Recent climate reconstructions are analyzed specifically for insights into those patterns of climate variability in past centuries with greatest impact on the North American region. Regional variability, largely associated with the El Nino/Southern Oscillation (ENSO) phenomenon, the North Atlantic Oscillation (NAO), and multidecadal patterns of natural variability, are found to mask the emergence of an anthropogenic temperature signal in North America. Substantial recent temperature anomalies may however indicate a possible recent emergence of this signal in the region. Multidecadal North Atlantic variability is likely to positively reinforce any anthropogenic warming over substantial parts of North America in coming decades. The recent magnitudes of El Nino events appear to be unprecedented over the past several centuries. These recent changes, if anthropogenic in nature, may outweigh the projection of larger-scale climate change patterns onto the region in a climate change scenario. The implications of such changes for North America, however, are not yet clear. These observations suggest caution in assessing regional climate change scenarios in North America without a detailed consideration of possible anthropogenic changes in climate patterns influencing the region.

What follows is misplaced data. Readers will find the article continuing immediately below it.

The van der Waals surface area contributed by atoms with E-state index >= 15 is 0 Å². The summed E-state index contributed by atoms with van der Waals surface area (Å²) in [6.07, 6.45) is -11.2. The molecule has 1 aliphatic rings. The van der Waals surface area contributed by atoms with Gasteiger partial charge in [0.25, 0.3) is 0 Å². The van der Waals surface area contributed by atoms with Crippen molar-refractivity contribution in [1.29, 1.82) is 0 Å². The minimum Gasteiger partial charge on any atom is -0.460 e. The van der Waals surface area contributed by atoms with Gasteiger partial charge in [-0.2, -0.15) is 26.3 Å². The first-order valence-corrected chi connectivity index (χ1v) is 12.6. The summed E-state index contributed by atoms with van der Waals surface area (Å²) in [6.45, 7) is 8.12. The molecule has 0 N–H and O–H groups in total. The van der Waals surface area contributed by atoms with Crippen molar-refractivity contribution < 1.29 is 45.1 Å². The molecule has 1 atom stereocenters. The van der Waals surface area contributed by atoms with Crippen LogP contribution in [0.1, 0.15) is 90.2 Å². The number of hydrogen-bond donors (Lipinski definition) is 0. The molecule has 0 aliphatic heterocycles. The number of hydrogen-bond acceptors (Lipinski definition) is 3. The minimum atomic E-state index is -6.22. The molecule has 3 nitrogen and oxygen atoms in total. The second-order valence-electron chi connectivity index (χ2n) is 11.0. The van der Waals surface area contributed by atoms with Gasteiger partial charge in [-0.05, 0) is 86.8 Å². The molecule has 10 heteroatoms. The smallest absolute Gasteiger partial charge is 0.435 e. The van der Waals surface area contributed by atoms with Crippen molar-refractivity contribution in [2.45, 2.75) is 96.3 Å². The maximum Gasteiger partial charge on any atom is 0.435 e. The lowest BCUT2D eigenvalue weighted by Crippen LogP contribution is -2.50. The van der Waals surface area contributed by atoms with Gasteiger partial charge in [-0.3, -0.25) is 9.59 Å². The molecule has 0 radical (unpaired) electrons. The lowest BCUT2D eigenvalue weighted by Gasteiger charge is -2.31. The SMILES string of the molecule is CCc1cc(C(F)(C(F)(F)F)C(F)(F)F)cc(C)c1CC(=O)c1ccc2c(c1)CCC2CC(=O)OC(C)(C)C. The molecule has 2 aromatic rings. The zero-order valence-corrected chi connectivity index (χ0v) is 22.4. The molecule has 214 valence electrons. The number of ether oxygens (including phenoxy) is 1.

|Original language||English (US)|
|Number of pages||8|
|Journal||Human and Ecological Risk Assessment (HERA)|
|Publication status||Published - Dec 1 2001|
All Science Journal Classification (ASJC) codes
- Ecological Modeling
- Health, Toxicology and Mutagenesis